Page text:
Jan 29, 2024, 12:00 pm1:20 pm
Louis A. Simpson International Building, Room 144, Princeton, NJ 08544, ,


Event Description
This paper focuses on Maryse Condé's "Moi, Tituba, Sorcière... Noire de Salem," a novel based on the historical person, Tituba Indian.

An enslaved woman from Barbados, Tituba was one of the first three to be accused in the infamous witch trials of Salem Village, Massachusetts in February of 1692. Inspired by this incident, "Moi, Tituba" is the imaginative, fictionalized autobiography of Tituba.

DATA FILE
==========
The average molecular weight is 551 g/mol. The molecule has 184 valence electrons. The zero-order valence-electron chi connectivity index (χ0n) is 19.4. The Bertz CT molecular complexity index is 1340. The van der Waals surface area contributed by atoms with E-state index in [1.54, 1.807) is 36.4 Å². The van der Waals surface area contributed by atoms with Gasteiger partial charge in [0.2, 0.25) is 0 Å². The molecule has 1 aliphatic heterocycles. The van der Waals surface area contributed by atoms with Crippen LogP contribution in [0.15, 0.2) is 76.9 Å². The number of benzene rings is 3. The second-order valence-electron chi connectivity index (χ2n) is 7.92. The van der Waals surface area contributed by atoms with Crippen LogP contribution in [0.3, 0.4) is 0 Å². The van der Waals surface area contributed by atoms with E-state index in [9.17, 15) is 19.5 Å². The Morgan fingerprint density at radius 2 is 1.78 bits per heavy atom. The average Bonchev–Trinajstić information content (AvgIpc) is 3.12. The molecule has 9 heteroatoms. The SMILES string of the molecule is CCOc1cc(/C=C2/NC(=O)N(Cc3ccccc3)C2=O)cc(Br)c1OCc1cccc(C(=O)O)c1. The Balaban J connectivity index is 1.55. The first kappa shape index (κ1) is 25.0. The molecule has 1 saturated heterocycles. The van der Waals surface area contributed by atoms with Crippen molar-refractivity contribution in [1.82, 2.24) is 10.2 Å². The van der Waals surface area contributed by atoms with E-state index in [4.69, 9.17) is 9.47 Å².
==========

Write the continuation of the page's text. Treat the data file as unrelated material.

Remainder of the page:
This paper identifies in Condé’s work and thought a philosophy of translation as violent. Condé espouses this philosophy of translation as critical re-invention and destructive re-writing, undermining the archive she translates and thereby disavowing the dominant discourses perpetuated by that archive. Through violent translation, "Moi, Tituba" disrupts how Tituba — and enslaved peoples generally — have been marginalized and misrepresented in the archive.